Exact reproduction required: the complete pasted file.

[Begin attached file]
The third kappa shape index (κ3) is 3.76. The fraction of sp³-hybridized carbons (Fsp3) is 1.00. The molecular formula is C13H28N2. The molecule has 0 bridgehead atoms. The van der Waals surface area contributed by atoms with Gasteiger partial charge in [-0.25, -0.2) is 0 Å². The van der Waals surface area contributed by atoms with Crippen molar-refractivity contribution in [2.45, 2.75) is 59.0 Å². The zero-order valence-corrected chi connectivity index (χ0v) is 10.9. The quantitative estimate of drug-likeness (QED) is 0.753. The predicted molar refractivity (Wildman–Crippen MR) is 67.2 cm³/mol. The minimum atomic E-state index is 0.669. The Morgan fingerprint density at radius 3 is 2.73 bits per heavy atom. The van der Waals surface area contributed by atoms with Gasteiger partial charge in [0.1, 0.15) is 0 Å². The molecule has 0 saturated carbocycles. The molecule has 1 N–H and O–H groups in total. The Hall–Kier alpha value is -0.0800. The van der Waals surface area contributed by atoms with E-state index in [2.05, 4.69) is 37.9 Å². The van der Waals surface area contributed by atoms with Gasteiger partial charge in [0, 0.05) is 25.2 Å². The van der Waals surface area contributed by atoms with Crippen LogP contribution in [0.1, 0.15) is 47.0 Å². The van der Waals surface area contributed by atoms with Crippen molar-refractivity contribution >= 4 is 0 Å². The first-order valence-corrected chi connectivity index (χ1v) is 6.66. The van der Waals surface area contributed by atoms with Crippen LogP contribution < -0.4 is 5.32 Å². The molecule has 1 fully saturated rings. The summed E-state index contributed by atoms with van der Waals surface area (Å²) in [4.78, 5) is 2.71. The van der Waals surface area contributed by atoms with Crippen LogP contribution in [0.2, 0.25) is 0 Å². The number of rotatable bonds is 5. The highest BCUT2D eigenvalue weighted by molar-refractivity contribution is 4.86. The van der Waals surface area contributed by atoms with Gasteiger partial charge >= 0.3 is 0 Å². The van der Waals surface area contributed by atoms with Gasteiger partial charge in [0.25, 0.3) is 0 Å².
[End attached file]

The third kappa shape index (κ3) is 3.76. The fraction of sp³-hybridized carbons (Fsp3) is 1.00. The molecular formula is C13H28N2. The molecule has 0 bridgehead atoms. The van der Waals surface area contributed by atoms with Gasteiger partial charge in [-0.25, -0.2) is 0 Å². The van der Waals surface area contributed by atoms with Crippen molar-refractivity contribution in [2.45, 2.75) is 59.0 Å². The zero-order valence-corrected chi connectivity index (χ0v) is 10.9. The quantitative estimate of drug-likeness (QED) is 0.753. The predicted molar refractivity (Wildman–Crippen MR) is 67.2 cm³/mol. The minimum atomic E-state index is 0.669. The Morgan fingerprint density at radius 3 is 2.73 bits per heavy atom. The van der Waals surface area contributed by atoms with Gasteiger partial charge in [0.1, 0.15) is 0 Å². The molecule has 0 saturated carbocycles. The molecule has 1 N–H and O–H groups in total. The Hall–Kier alpha value is -0.0800. The van der Waals surface area contributed by atoms with E-state index in [2.05, 4.69) is 37.9 Å². The van der Waals surface area contributed by atoms with Gasteiger partial charge in [0, 0.05) is 25.2 Å². The van der Waals surface area contributed by atoms with Crippen LogP contribution in [0.1, 0.15) is 47.0 Å². The van der Waals surface area contributed by atoms with Crippen molar-refractivity contribution >= 4 is 0 Å². The first-order valence-corrected chi connectivity index (χ1v) is 6.66. The van der Waals surface area contributed by atoms with Crippen LogP contribution < -0.4 is 5.32 Å². The molecule has 1 fully saturated rings. The summed E-state index contributed by atoms with van der Waals surface area (Å²) in [4.78, 5) is 2.71. The van der Waals surface area contributed by atoms with Crippen LogP contribution in [0.2, 0.25) is 0 Å². The number of rotatable bonds is 5. The highest BCUT2D eigenvalue weighted by molar-refractivity contribution is 4.86. The van der Waals surface area contributed by atoms with Gasteiger partial charge >= 0.3 is 0 Å². The van der Waals surface area contributed by atoms with Gasteiger partial charge in [0.25, 0.3) is 0 Å².